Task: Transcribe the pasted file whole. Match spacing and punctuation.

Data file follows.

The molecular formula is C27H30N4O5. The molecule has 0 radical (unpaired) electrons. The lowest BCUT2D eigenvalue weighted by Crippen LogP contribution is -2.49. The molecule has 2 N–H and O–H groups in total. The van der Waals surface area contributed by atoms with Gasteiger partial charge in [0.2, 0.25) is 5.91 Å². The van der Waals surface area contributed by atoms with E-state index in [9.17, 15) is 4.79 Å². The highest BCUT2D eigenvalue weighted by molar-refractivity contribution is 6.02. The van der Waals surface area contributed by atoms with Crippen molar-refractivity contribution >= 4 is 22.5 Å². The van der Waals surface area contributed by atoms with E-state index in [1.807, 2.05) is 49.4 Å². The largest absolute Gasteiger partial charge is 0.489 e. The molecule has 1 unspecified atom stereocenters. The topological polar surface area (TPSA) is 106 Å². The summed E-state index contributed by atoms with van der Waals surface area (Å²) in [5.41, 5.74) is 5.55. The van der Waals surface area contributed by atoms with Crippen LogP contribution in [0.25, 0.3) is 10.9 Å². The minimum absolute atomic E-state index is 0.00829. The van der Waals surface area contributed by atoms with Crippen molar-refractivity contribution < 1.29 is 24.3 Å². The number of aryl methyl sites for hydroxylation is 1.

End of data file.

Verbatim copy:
The molecular formula is C27H30N4O5. The molecule has 0 radical (unpaired) electrons. The lowest BCUT2D eigenvalue weighted by Crippen LogP contribution is -2.49. The molecule has 2 N–H and O–H groups in total. The van der Waals surface area contributed by atoms with Gasteiger partial charge in [0.2, 0.25) is 5.91 Å². The van der Waals surface area contributed by atoms with E-state index in [9.17, 15) is 4.79 Å². The highest BCUT2D eigenvalue weighted by molar-refractivity contribution is 6.02. The van der Waals surface area contributed by atoms with Crippen molar-refractivity contribution >= 4 is 22.5 Å². The van der Waals surface area contributed by atoms with E-state index in [1.807, 2.05) is 49.4 Å². The largest absolute Gasteiger partial charge is 0.489 e. The molecule has 1 unspecified atom stereocenters. The topological polar surface area (TPSA) is 106 Å². The summed E-state index contributed by atoms with van der Waals surface area (Å²) in [5.41, 5.74) is 5.55. The van der Waals surface area contributed by atoms with Crippen LogP contribution in [0.25, 0.3) is 10.9 Å². The minimum absolute atomic E-state index is 0.00829. The van der Waals surface area contributed by atoms with Crippen molar-refractivity contribution < 1.29 is 24.3 Å². The number of aryl methyl sites for hydroxylation is 1.